All US CVN’s have 4 Cats. And thats great for launching 4 aircraft in very quick succession. But after the first 4 things slow down. The cat has to be reset, jet blast deflectors lowered, jet taxied carefully into position, attached, tensioned, JBD raised, checks completed, power up and launched.

All the while this is going on a STOVL is launching aircraft at a steady rate. Recovery on STOVL is even quicker.

Steve Salt
Steve Salt
7 months ago

If this proves successful, how big a job would it be to modify QE class carrier in a suitable configuration ?

Geoff
Geoff
7 months ago
Reply to  Steve Salt

Arrester equipment should be a lot less effort in a refit than a full CATOBAR set up.
This is a very interesting development; wouldn’t mind a mix of F/A-18Es and F-35Bs. Anyone know how well they would fit in the QE-class hangars ???
Any connection to the fact that the UK always seems to have pilots in the US training on F/A-18s ?

Gavin Gordon
Gavin Gordon
7 months ago
Reply to  Geoff

I’d tend to look towards Tempest. There’s Swedish input and Saab, with their short take off expertise, have already postulated a Sea Gripen version of the E, presumably to fulfil a similar niche.

expat
expat
7 months ago
Reply to  Steve Salt

Big, you need an angled deck so aircraft that don’t catch the wire can abort and go around and the ski jump need moving. Compartments below deck need modifcation for arrestor equipment.

James Fennell
James Fennell
7 months ago
Reply to  expat

expat – Queen Elizabeth’s have an angled deck, its just not painted up that way when using F-35B.

Ron
Ron
7 months ago
Reply to  Steve Salt

I totally agree that in the future the RN should if possible convert the carriers to STOBAR it would give a better flexibility to the airwing. However, this would mean an angled flight deck, and space to be found below deck for the arrestor gear. What needs to be fitted would be hydrolic ram rods to take up the slack, on the arrestor wires, rotary engines which are basically energy absorbing water turbines (twisters), and large induction motors for fine control. Plus power and water feeds. It might also mean a change to the deck landing equipment. I did somewhere… Read more »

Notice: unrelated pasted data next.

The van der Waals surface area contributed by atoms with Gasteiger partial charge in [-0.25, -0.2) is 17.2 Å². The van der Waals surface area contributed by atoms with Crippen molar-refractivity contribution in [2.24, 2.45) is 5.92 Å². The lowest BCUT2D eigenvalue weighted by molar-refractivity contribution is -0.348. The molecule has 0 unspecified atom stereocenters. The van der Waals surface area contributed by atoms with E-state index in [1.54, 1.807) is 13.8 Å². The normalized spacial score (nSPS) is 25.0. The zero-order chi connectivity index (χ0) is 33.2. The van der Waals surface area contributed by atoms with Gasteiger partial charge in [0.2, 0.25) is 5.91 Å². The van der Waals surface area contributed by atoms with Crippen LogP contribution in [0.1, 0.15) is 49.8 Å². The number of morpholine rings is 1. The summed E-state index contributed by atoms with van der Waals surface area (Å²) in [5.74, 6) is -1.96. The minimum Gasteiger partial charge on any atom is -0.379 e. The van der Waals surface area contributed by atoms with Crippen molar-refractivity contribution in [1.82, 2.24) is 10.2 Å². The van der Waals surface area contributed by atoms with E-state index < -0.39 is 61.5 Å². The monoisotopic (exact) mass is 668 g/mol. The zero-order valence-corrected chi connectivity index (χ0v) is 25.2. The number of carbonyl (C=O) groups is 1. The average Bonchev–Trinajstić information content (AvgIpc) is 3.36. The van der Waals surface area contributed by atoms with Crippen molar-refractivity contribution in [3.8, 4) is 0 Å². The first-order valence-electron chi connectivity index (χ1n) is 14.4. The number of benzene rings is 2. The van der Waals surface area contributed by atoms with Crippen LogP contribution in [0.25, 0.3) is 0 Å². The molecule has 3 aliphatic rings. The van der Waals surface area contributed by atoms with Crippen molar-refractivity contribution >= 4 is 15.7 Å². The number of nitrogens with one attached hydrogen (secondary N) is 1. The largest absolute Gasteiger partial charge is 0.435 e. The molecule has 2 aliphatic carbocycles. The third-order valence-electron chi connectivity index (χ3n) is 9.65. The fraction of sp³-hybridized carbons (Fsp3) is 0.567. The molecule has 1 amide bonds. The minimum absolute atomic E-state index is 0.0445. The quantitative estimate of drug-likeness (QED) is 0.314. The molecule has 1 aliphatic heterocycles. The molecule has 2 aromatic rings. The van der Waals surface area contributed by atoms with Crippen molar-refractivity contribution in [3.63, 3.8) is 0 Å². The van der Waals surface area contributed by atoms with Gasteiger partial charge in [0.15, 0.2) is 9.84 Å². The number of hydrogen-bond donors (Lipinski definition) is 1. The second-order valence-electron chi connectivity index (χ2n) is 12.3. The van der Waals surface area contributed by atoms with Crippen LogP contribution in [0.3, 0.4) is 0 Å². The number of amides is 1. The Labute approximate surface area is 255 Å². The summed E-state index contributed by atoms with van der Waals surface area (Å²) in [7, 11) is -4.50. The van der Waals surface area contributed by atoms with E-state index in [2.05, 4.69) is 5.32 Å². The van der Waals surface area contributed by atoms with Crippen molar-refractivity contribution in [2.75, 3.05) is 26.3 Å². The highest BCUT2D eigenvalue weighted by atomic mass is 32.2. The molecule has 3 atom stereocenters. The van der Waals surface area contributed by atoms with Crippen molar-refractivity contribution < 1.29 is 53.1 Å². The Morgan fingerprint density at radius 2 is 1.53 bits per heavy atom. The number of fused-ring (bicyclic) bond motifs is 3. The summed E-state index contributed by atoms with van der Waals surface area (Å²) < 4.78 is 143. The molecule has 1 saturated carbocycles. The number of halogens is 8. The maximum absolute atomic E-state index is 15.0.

Meirion X
Meirion X
7 months ago
Reply to  Ron

F-35C would Never take-off from a STOBAR carrier, maybe a Empty load, too heavy. Unless a swirl engine from a F-35B is fitted!

Ron
Ron
7 months ago
Reply to  Meirion X

Thanks didn’t realise that.

geoff
geoff
7 months ago

Good Day Chaps. Please help me with some high school physics. With the Ski Ramp one gains altitude but trades energy up the ramp so what is the net benefit? If The F35B was to take off from a flat deck then surely that would be at a faster terminal speed as it left the deck than when it left from a ramp and that additional speed would enable it to reach the additional altitude at about the same time? Is there a ‘sling shot’ effect? History, geography and English were my subjects. Science was not a strong point… Help… Read more »

Steve R
Steve R
7 months ago
Reply to  geoff

I think the main two benefits are actually nothing to do with physics.

1) Economics. Ski ramp is basically a piece of metal. It requires little maintenance, at least compared to a catapult. Ski ramp also reduces the required crew size vs a catapult. Costs less to build and less to run than a CATOBAR carrier.

2) It’s simpler so less to go wrong. On a CATOBAR carrier if the catapults broke down then that’s it; nothing is taking off, apart from helicopters.

John Fedup
John Fedup
7 months ago
Reply to  Steve R

The America and Wasp class ships operate F-35Bs without ski ramps.

DaveyB
DaveyB
7 months ago
Reply to  John Fedup

Yes, they prefer to keep the extra deck space the ramp would take up, even though the ramp allows the aircraft to take off with more fuel/ordnance.

ChariotRider
ChariotRider
7 months ago
Reply to  geoff

Hi Geoff, You are right there is a trade off between speed and altitude as the plane leaves the deck. However, the plane is now climbing with full power applied. In effect the aircraft is on an ‘accelerating’ ballistic trajectory. So if you think about the difference in range achieved when throwing a ball – throw it flat and is doesn’t go very far, throw upwards and it goes further… With the aircraft that additional time ‘airborne’ allows the it to accelerate to flight speed with a reasonable payload. The key is, as always on any take-off, engine thrust to… Read more »

David
David
7 months ago
Reply to  geoff